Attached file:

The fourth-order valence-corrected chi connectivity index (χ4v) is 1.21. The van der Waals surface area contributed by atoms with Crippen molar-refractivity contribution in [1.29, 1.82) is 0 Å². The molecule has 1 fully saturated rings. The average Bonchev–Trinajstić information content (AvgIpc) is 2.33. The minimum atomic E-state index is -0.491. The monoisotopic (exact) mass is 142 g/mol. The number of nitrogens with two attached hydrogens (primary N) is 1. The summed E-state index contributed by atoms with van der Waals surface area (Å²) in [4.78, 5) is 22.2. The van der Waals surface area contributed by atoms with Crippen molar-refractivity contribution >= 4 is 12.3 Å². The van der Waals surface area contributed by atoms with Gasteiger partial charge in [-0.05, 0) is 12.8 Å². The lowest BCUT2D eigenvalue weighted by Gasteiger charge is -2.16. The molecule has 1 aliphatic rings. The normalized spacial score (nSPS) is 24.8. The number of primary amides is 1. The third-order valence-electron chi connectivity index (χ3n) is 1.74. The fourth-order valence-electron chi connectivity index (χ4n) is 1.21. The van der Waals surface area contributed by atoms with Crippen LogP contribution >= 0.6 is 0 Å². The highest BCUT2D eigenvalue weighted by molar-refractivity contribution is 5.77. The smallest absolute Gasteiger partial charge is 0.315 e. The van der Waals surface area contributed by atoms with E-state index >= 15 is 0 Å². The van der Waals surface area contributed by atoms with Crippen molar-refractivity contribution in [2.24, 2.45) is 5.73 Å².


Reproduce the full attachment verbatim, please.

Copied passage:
The fourth-order valence-corrected chi connectivity index (χ4v) is 1.21. The van der Waals surface area contributed by atoms with Crippen molar-refractivity contribution in [1.29, 1.82) is 0 Å². The molecule has 1 fully saturated rings. The average Bonchev–Trinajstić information content (AvgIpc) is 2.33. The minimum atomic E-state index is -0.491. The monoisotopic (exact) mass is 142 g/mol. The number of nitrogens with two attached hydrogens (primary N) is 1. The summed E-state index contributed by atoms with van der Waals surface area (Å²) in [4.78, 5) is 22.2. The van der Waals surface area contributed by atoms with Crippen molar-refractivity contribution >= 4 is 12.3 Å². The van der Waals surface area contributed by atoms with Gasteiger partial charge in [-0.05, 0) is 12.8 Å². The lowest BCUT2D eigenvalue weighted by Gasteiger charge is -2.16. The molecule has 1 aliphatic rings. The normalized spacial score (nSPS) is 24.8. The number of primary amides is 1. The third-order valence-electron chi connectivity index (χ3n) is 1.74. The fourth-order valence-electron chi connectivity index (χ4n) is 1.21. The van der Waals surface area contributed by atoms with Crippen LogP contribution >= 0.6 is 0 Å². The highest BCUT2D eigenvalue weighted by molar-refractivity contribution is 5.77. The smallest absolute Gasteiger partial charge is 0.315 e. The van der Waals surface area contributed by atoms with E-state index >= 15 is 0 Å². The van der Waals surface area contributed by atoms with Crippen molar-refractivity contribution in [2.24, 2.45) is 5.73 Å².